Generic Van Life - Tennessee Third Man
Storefront for Third Man

From the industrial outskirts of SoBro where Third Man was, we crept our way into downtown, which was a huge mistake. How could we have forgotten that it was ye olde St. Paddy’s Day?! It was around 3PM and the streets were backed up with pedaling beer wagons while the stationary bars were literally spilling out people. We love to drink beer but not when it’s green and you’re squeezed in a place like a sardine drinking it. Luckily for us, Nashville’s got plenty of bars that aren’t downtown. We stayed the night in East Nash, just on the other side of the bridge at the TA Travel Centre. There were a few RVs and tour buses there but we were shocked that more people weren’t taking advantage of a free spot to park that’s a mere 15 minute stumble from downtown. With a staggering amount of chicken bones filling the sidewalks, we booted around to a few different bars in East Nashville and enjoyed the company of other folks that were also in search of non-green beer. All in all, we had a good time in Nashville but definitely left a pin in it to check out again on a non-holiday weekend. When we left the next day, there was already live music in full swing by morning and there seemed to be lots of cool spots to check out another time.

Generic Van Life - Tennessee Crying Wolf
We enjoyed this spot in East Nashville. Check it out and grab a $2 PBR if you’re around

Next stop: Memphis. Nashville’s famous for its country music scene but how could we come to Tennessee and not stop in the home of the blues and of course, Elvis?! One thing that Memphis also has going on is “The Pyramid”. All we knew is that we were allowed to park there for the night but man, was it so much more than that. Right on the Arkansas River just minutes from downtown is a giant mirrored pyramid that is a Bass Pro Shop + restaurant + hotel. This is America at its finest. Innocently wanting to just use the washroom, I entered the building and was amazed that it actually had a river running through it that was stocked with fish and docked boats. Taxidermied forest animals and game were on large displays covered in fake trees and bushes while children took their turn at target practice at the hunting simulation. I’ve been to a Bass Pro Shop in Canada before and it was crazy but this was like Disneyland for hillbilly adults. For hilarity alone, this place is definitely worth the stop and if you’re into that kind of stuff, it’s a playground.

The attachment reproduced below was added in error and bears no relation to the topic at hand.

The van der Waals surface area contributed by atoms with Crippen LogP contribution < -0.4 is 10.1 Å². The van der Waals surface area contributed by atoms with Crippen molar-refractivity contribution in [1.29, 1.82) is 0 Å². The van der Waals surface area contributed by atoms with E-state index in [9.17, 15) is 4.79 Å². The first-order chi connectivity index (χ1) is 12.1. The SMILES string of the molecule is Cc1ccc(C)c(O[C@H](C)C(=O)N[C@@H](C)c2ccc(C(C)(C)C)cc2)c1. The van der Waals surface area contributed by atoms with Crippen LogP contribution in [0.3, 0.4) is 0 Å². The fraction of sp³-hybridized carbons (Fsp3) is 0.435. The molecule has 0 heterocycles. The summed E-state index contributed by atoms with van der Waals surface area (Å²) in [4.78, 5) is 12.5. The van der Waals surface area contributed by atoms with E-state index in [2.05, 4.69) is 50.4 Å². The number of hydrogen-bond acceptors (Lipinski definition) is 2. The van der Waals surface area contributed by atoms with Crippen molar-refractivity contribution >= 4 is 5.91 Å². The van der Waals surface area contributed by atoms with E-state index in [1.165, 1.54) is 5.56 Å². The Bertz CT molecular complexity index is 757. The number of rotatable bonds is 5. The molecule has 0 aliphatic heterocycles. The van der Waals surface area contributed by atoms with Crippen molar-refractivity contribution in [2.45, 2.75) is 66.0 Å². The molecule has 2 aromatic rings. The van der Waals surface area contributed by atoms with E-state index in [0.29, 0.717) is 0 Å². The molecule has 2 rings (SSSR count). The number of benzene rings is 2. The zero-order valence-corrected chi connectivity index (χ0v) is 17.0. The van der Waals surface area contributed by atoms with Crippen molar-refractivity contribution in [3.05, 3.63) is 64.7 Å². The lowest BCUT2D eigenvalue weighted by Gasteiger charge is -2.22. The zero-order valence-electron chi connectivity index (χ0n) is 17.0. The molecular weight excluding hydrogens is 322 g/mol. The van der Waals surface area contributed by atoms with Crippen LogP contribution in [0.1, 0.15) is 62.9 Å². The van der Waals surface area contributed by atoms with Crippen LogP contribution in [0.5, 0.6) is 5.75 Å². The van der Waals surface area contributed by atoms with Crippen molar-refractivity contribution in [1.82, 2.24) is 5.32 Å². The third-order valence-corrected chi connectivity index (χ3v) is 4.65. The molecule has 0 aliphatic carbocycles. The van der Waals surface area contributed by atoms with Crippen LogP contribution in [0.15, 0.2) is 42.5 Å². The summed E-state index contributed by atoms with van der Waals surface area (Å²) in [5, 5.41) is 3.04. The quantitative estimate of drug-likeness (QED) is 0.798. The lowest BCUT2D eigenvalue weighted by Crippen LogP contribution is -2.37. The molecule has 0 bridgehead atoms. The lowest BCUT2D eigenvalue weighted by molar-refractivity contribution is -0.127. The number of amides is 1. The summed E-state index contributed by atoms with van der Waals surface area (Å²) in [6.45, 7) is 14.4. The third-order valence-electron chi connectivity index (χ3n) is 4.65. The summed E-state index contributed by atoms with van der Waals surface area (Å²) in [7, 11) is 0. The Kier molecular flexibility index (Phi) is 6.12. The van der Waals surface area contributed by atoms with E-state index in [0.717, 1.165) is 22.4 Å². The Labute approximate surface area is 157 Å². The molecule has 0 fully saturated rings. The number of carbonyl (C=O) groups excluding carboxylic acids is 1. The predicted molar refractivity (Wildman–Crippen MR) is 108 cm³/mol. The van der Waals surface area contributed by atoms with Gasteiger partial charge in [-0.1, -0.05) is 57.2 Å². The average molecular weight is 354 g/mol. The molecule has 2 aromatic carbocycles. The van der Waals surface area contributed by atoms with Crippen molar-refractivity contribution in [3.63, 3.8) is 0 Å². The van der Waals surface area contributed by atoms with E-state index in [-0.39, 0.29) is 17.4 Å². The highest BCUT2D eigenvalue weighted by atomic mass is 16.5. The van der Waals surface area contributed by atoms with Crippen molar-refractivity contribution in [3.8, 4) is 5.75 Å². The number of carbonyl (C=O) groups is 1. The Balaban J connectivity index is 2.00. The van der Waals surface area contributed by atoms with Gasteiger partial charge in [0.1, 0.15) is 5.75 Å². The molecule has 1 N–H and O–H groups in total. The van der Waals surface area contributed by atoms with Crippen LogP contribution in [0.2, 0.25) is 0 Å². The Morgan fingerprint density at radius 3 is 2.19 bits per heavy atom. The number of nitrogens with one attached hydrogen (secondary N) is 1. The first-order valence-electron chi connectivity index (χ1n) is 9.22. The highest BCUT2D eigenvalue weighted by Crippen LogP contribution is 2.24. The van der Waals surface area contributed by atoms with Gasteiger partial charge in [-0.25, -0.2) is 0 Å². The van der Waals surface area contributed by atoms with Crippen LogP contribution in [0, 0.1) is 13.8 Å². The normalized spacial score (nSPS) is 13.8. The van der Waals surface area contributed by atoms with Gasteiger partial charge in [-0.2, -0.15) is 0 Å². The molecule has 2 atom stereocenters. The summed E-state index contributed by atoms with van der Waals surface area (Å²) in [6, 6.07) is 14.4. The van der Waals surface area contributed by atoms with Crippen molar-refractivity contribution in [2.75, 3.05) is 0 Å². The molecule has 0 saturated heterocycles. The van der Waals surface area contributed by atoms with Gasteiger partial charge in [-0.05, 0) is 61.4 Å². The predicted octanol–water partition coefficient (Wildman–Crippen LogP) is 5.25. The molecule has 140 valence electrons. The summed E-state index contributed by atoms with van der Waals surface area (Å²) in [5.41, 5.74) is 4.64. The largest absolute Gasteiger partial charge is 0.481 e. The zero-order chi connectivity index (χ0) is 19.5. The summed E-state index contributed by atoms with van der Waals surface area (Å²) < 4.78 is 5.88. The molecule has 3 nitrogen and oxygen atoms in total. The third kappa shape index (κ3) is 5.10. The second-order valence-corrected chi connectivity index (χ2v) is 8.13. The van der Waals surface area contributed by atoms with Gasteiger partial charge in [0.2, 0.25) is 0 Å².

Generic Van Life - Tennessee BPS
And somehow this is a store

More heavy rain and warnings of a tornado left us cruising down Beale Street by car but still solidified that Memphis is a pretty rad spot. And to make it more rad, we were about to tour Elvis’ mansion at Graceland. Unlike modest Hemingway’s in Key West, Graceland is a full-on compound with a well-oiled operation of stores, restaurants and shuttle services ready to take you on the full Elvis experience. We opted for the bare bones mansion tour simply because prices are borderline extortionate. With John Stamos as our guide (lol), we were decked out with iPads and brought over to the house (across the street from the entrance) by shuttle bus. Pouring into the mansion, folks are enchanted by the tackiest and most 70s décor possible. Fabric-covered walls, shag carpet and an excessive use of velvet made this place feel very Elvis. My only advice would be to visit later in the afternoon because even though it was a Monday, the mid-morning was so jammed that you barely even got to hear John Stamos’ sweet voice explain about Elvis’ affinity for fur-covered furniture and mirrored ceilings before someone was prodding you onto the next room.

Generic Van Life - Tennessee Elvis Jungle Room
Elvis’ “Jungle Room”. Yikes.

After touring all but the upstairs of the house, you can go outside and check out the descendants of his horses and visit his meditation garden where he, his parents and his grandmother are buried. Apparently Elvis and his mother were originally buried in a regular cemetery but his father, Vernon, had their bodies moved to Graceland after someone tried to steal his corpse. If you wanna pay some more cash, you can tour his airplanes, see his automobiles and stand a few feet away from his jumpsuits but that was the end of Graceland for us.

Generic Van Life - Tennessee Elvis Grave
Good luck stealing that body now

Tennessee was full of surprises and that’s our favourite part about travelling – learning new things and seeing things from different perspectives. We’re onto the Midwest next and are eagerly hoping that it too will be full of surprises and won’t be as boring of a drive as we expect!

We won’t take away all the splendour of gaudy Graceland for you, but here’s a few more snaps to tie you over until you visit 😉

Leave a Reply

Your email address will not be published. Required fields are marked *

Previous Post

Peaches on Peaches

Next Post

Westbound and Down

Related Posts